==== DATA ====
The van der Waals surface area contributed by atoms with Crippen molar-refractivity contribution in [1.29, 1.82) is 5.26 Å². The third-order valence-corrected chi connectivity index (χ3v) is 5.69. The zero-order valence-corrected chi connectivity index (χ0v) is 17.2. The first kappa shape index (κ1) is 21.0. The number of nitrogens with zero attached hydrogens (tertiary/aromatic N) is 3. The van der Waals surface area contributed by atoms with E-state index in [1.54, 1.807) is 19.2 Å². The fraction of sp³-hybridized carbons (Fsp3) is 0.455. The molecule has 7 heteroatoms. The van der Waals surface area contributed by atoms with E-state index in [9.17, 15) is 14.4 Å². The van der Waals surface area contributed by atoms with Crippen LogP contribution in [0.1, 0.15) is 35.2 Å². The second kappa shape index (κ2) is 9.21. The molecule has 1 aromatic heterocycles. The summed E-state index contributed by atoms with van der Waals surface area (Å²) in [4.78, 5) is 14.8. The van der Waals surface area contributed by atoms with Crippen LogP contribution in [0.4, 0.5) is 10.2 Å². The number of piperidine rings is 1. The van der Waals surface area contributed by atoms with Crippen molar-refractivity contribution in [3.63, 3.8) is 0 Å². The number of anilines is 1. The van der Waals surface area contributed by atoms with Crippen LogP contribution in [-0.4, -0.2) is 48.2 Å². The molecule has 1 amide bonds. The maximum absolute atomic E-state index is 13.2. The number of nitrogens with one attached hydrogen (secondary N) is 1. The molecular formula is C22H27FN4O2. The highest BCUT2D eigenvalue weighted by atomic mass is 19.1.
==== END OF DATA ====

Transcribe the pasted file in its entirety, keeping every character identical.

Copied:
The van der Waals surface area contributed by atoms with Crippen molar-refractivity contribution in [1.29, 1.82) is 5.26 Å². The third-order valence-corrected chi connectivity index (χ3v) is 5.69. The zero-order valence-corrected chi connectivity index (χ0v) is 17.2. The first kappa shape index (κ1) is 21.0. The number of nitrogens with zero attached hydrogens (tertiary/aromatic N) is 3. The van der Waals surface area contributed by atoms with E-state index in [1.54, 1.807) is 19.2 Å². The fraction of sp³-hybridized carbons (Fsp3) is 0.455. The molecule has 7 heteroatoms. The van der Waals surface area contributed by atoms with E-state index in [9.17, 15) is 14.4 Å². The van der Waals surface area contributed by atoms with Crippen LogP contribution in [0.1, 0.15) is 35.2 Å². The second kappa shape index (κ2) is 9.21. The molecule has 1 aromatic heterocycles. The summed E-state index contributed by atoms with van der Waals surface area (Å²) in [4.78, 5) is 14.8. The van der Waals surface area contributed by atoms with Crippen LogP contribution in [0.4, 0.5) is 10.2 Å². The number of piperidine rings is 1. The van der Waals surface area contributed by atoms with Crippen molar-refractivity contribution in [3.63, 3.8) is 0 Å². The number of anilines is 1. The van der Waals surface area contributed by atoms with Crippen LogP contribution in [-0.4, -0.2) is 48.2 Å². The molecule has 1 amide bonds. The maximum absolute atomic E-state index is 13.2. The number of nitrogens with one attached hydrogen (secondary N) is 1. The molecular formula is C22H27FN4O2. The highest BCUT2D eigenvalue weighted by atomic mass is 19.1.